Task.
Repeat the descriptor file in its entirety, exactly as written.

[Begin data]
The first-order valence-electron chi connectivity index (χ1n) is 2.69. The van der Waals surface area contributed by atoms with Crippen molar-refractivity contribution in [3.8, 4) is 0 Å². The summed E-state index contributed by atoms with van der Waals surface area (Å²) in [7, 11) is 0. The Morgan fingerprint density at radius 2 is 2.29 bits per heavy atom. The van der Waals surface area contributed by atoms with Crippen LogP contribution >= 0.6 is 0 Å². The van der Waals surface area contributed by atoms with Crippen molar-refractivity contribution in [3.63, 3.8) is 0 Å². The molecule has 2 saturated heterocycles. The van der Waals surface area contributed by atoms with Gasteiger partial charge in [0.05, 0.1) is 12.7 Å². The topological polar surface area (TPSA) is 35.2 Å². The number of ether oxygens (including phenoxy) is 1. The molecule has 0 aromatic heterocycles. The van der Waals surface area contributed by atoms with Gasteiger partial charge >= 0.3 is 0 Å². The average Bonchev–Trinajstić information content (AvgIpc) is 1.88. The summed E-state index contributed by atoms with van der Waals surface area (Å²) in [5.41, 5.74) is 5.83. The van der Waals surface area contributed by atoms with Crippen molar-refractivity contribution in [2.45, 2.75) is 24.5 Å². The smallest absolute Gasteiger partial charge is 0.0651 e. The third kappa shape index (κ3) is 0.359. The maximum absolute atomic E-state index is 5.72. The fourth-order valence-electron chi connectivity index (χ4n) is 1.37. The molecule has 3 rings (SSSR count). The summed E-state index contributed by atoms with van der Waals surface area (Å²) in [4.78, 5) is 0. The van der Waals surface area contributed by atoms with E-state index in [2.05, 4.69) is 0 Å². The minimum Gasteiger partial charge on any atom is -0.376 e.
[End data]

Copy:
The first-order valence-electron chi connectivity index (χ1n) is 2.69. The van der Waals surface area contributed by atoms with Crippen molar-refractivity contribution in [3.8, 4) is 0 Å². The summed E-state index contributed by atoms with van der Waals surface area (Å²) in [7, 11) is 0. The Morgan fingerprint density at radius 2 is 2.29 bits per heavy atom. The van der Waals surface area contributed by atoms with Crippen LogP contribution >= 0.6 is 0 Å². The van der Waals surface area contributed by atoms with Crippen molar-refractivity contribution in [3.63, 3.8) is 0 Å². The molecule has 2 saturated heterocycles. The van der Waals surface area contributed by atoms with Gasteiger partial charge in [0.05, 0.1) is 12.7 Å². The topological polar surface area (TPSA) is 35.2 Å². The number of ether oxygens (including phenoxy) is 1. The molecule has 0 aromatic heterocycles. The van der Waals surface area contributed by atoms with Gasteiger partial charge >= 0.3 is 0 Å². The average Bonchev–Trinajstić information content (AvgIpc) is 1.88. The summed E-state index contributed by atoms with van der Waals surface area (Å²) in [5.41, 5.74) is 5.83. The van der Waals surface area contributed by atoms with Crippen molar-refractivity contribution in [2.45, 2.75) is 24.5 Å². The smallest absolute Gasteiger partial charge is 0.0651 e. The third kappa shape index (κ3) is 0.359. The maximum absolute atomic E-state index is 5.72. The fourth-order valence-electron chi connectivity index (χ4n) is 1.37. The molecule has 3 rings (SSSR count). The summed E-state index contributed by atoms with van der Waals surface area (Å²) in [4.78, 5) is 0. The van der Waals surface area contributed by atoms with E-state index in [2.05, 4.69) is 0 Å². The minimum Gasteiger partial charge on any atom is -0.376 e.